The GEARING is super important.

2 places I can suggest for that:

*  Craigslist – start collecting Old Bicycles.

*  Linn Gear – I bought 4 gears for about $200 from a local gear manufacturer.

I expect the creek will give me, at best, 1 revolution per second, 60 rpm.

But the motor needs 3000 rpm, officially.

How much it outputs into a load … something I will just have to test.

I am not trying to generate electricity for electronics use; it’s for heating.

Electricity for heating does not need to be pristine 115VAC, or regulated – it just needs to be safe, and effective.

 

  • Tue, Jan 26, 2021 - 08:03am

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    Netlej

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    Car alternator used with a water wheel or wind turbine

I built an electric 30′ sternwheel paddle boat years ago that could go anywhere on the willamette. I would park out in the river and switch to regen and could generate about 1.5 to 2 amps @ 72v. Problem was after about an hour the controller would get too hot to continue. I considered setting up a dedicated generating system separate from the drive but never got around to it.

What I would do if I were you is locate a spot on the river or stream at the highest point of your property. Put a 2″ pvc pipe in the water with a screen box filter and run it down to a low point on the property. The difference in the height of inlet to outlet is called head and if it is enough differential you can get some serious water pressure coming out of the outlet. This is where you put your generating system but still you will only be able to get maybe 1000 rpm so you need to modify the alternator or get a dedicated electric motor designed for the task ($200 to $400).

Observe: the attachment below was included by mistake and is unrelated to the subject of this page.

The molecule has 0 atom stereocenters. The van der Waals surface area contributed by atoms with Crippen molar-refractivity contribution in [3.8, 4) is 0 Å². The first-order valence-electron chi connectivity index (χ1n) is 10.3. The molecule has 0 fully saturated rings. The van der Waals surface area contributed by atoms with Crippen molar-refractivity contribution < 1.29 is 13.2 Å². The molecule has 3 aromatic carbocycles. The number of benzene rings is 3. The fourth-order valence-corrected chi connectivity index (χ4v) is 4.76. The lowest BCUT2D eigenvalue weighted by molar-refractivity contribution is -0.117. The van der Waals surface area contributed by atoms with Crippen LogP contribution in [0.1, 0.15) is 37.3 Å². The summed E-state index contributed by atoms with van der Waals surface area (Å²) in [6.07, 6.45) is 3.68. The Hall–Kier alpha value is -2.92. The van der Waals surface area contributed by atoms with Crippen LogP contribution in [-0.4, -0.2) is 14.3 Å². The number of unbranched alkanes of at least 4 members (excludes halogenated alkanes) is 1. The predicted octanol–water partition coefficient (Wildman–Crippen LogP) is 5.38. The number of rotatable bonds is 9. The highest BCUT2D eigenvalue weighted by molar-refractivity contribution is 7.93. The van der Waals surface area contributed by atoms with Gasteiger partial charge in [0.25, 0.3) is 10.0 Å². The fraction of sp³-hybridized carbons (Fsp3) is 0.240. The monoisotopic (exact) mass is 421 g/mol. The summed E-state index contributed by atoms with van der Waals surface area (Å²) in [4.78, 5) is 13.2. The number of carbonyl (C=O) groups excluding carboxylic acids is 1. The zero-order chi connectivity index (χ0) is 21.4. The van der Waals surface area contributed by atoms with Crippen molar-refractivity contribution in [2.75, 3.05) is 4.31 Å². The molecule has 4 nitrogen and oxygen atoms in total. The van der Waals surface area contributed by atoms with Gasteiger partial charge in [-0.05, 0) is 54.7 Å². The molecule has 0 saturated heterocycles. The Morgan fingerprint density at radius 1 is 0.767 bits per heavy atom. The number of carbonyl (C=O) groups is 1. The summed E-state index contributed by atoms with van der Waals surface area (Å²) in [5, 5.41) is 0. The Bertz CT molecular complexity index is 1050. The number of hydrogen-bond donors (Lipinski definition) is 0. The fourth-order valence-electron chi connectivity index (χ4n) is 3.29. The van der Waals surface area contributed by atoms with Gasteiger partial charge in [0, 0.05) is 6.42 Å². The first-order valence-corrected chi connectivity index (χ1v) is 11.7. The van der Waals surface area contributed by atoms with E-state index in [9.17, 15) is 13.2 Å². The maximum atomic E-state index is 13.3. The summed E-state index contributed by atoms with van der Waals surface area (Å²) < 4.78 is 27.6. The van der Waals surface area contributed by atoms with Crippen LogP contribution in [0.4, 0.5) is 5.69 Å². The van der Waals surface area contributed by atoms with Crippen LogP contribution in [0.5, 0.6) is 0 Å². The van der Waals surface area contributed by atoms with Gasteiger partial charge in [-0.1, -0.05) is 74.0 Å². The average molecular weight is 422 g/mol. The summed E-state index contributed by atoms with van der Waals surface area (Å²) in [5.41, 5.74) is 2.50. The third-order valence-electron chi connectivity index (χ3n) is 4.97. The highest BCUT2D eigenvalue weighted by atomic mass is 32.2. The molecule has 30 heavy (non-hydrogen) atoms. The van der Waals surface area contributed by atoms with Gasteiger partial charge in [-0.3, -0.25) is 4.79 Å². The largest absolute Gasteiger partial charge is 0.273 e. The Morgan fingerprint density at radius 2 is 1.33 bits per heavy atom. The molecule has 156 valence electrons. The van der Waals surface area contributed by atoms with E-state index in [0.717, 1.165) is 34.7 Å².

Here is a site with lots of good info;

https://www.windynation.com/jzv/inf/all-about-delco-style-alternators-use-wind-generators.

Wind and water gen is very similar. You build an enclosed box for the paddle wheel with the motor on the outside in another box for waterproof electrics.

I would be happy to talk more if you wish.

I have 3 solar setups and a wind turbine but no water gen at this time.

  • Wed, Jan 27, 2021 - 06:05pm

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    cgarcia

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    Car alternator used with a water wheel or wind turbine

Not only car alternators need to spin at least at idle speed, usually about 800 rpm to make any significant output, thus needing gearing to speed it up.

Its windings always consume electricity, even if they aren’t spinning. So you’ll need a battery or solar cell to power it.

  • Wed, Jan 27, 2021 - 06:36pm

    #9

    gyrogearloose

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    Car alternator used with a water wheel or wind turbine

Hi

A better alternative to alternators ( which use power to create the magnetic field in the rotor ) is the motor out of Fisher and Paykel smart drive washing machines.

They have a permanent magnet rotor, generate at low RPM and can be used for direct drive wind turbines.

I remember plenty of web pages on them

http://buildawindturbine.weebly.com/latest-turbine.html

Cheers Hamish